This paper argues that rival retailers may choose to differentiate their supplying producers, even at the expense of downgrading the quality of the product offered to consumers, to improve their buyer power. We show that, through the differentiation of suppliers, a retailer may obtain a larger slice of a smaller pie, i.e, smaller bilateral joint profits. Thus, the “only” purpose of differentiation is to gain increasing buyer power. This result may hold (i) when retailers compete in the final market or (ii) when retailers are active in separate markets. The differentiation of suppliers, which results from a buyer power motive, may be harmful for consumer surplus and social welfare.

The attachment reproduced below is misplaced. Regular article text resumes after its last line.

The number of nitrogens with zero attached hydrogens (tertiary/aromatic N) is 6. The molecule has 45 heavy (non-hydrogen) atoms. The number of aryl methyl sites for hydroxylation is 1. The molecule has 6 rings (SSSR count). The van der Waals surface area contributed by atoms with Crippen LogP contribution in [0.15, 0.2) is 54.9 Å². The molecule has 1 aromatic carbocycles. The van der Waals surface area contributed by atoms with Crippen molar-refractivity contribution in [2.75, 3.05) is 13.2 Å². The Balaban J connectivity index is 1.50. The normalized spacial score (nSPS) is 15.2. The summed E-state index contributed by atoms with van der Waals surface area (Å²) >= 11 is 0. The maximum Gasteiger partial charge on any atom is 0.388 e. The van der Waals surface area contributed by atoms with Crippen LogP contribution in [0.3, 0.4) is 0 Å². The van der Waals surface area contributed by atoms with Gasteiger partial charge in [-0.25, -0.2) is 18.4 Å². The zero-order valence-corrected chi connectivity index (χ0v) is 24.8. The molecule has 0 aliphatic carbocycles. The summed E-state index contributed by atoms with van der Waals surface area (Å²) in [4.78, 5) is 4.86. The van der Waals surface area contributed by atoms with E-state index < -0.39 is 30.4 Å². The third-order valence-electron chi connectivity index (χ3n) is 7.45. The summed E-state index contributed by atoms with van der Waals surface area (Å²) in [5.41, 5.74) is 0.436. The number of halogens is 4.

Keyword words: Buyer power, Differentiation, Bargaining, Vertical relationships
JEL classifications: L13;L42